We will meet and interact with other people at the mall (and everywhere else) and we will respond to them.  It is in our responses that we learn more about who we are.  For example, Hannah is waaaaay more chatty and social than who I am in boy mode.  When I have to go to the mall in boy mode I just want to get in and out as soon as possible.  But Hannah?  Hannah wanders.  Hannah enjoys her time at the mall.  I've learned how Hannah deals with the haters, the starers.  She smiles and walks away.  I can't change how someone feels about me and I don't want to spend any energy doing something that is 100000% on them.  
Going out to the mall or really anywhere en femme is a rite of passage.  It's a new experience each time we walk through the real world.  Every experience, every interaction, is a learning moment.  We learn about ourselves and other people.  The mall is not only where we can get a cute dress, it's a fascinating microcosm of the world.
Stay safe!
Love, Hannah


  • Renee

    I had a similar experience when i first walk through the mall, The sound of my heels on the floor was like a high i had never felt before, i was overdressed, as i walk around window shopping and such, when i came to a group of people setting in the court yard, it was like i was a deer in the headlights, i turned around to walk out as i did i inoticed the man setting with two women got up and walk my way, i was walking with my back to him then he call out maam, he asked if he could pray for me. when i got back to my car i set there and thought wow he call me Maam.
    i am 68 came out about 3 years ago but have crossed since an early age just now getting out in public its a rush!
    Thank you for all the blogs

  • Ori Rae

    I am so heartened and grateful to read the comments left by ladies whom took the time to post here! I have just started my gender journey- at 62 (!) years young- and crave connection with like-minded and like-hearted folks. I have only very recently begun to venture out into the world en femme, so Hannah’s article was so very appropriate to read! As I sat in my car just over one month ago, determined to have a workout presenting female for the first time(!), those “5 people” of whom Hannah so eloquently spoke, popped into my head. I said a little prayer, fastened my ponytail through my cap, applied a bit of lipstick (that wouldn’t be covered by a mask because I was going outside) , and hit the trail for a run. It was a sunny SoCal day with waaay more people than I expected to be there, but I cranked my music up and in my spandex tights and a hint of a camisole showing under my overshirt, I simply ran.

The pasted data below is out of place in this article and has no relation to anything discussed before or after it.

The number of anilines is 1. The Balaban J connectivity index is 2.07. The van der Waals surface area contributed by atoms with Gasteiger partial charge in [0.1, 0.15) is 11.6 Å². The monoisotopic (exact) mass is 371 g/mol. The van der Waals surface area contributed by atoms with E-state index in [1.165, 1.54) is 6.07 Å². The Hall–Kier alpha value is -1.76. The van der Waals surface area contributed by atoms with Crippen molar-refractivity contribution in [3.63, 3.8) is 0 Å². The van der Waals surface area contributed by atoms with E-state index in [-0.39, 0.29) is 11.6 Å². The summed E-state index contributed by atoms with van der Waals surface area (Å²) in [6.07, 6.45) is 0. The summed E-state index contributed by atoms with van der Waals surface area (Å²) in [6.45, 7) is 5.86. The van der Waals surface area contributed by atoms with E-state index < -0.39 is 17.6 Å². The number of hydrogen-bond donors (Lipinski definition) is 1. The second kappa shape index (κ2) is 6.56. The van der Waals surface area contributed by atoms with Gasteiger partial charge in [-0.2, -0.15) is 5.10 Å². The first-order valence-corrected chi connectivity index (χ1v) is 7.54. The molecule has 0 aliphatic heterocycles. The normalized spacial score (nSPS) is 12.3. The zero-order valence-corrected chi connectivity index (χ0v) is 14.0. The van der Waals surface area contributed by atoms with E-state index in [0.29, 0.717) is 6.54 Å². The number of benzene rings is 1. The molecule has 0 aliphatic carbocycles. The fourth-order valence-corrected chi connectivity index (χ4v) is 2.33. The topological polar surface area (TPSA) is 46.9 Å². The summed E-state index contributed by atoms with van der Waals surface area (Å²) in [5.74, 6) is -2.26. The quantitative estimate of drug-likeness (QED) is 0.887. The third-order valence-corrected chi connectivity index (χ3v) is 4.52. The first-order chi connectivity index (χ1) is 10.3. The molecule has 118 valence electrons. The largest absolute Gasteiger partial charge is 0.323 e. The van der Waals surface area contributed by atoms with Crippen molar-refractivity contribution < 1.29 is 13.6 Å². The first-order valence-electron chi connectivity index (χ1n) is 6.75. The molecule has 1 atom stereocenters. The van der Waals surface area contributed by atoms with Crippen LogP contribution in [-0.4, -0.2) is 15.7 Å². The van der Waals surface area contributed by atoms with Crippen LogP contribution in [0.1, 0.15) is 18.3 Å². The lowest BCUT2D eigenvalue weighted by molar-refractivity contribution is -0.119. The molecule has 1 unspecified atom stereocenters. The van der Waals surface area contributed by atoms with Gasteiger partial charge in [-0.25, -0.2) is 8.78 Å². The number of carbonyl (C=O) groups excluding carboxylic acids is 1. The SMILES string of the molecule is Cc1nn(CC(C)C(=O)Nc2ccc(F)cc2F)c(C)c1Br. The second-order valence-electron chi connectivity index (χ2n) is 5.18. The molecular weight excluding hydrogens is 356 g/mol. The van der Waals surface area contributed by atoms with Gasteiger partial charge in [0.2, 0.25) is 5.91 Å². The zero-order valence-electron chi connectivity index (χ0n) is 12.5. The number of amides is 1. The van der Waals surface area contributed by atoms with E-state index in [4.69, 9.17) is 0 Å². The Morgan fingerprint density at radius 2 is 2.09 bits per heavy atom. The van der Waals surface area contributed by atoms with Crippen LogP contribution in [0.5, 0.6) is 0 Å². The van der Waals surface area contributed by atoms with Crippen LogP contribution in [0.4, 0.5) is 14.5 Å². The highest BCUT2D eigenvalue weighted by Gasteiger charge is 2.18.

• Dave

    AKA Dawn. Your article is very appreciated. I have been crossdressing for over 45 years and can tell you with my experience that even though I do not pass, 99% of Canadians do not care and are rather accepting. If you have confidence and hold your head up, other people will accept you for who you are and not comment otherwise

  • Samantha

    I soo agree with EVERYBODY! and i have been dressing full for close to 40 years now and i just love it!

  • Veronica Jay

    Yes yes yes.
    I was an active member of the “Tuesday night out with the girls” club in the nineties and early 2000s, and went into hiatus while our children were in school. Right or wrong, we made the decision not to have them deal with this in school. Fifteen years later and both in college, the dam burst. I’m no longer only going out at night and semi-hiding this. I’ve come to the conclusion that I may not be Veronica 100% of the time, it is important that she do essentially 100% of the things I do – going to the bank, the supermarket, even work.
    Even though I avoid all things shopping on Black Friday, I ended up at one of the largest malls in Massachusetts I search of a pair of black shoes and winter boots. I put on a new dress, makeup, and did my hair. My attitude now is that I love being this way and have just as much a right to be anywhere anyone else does. I walk with confidence and engage with people. I feel centered now.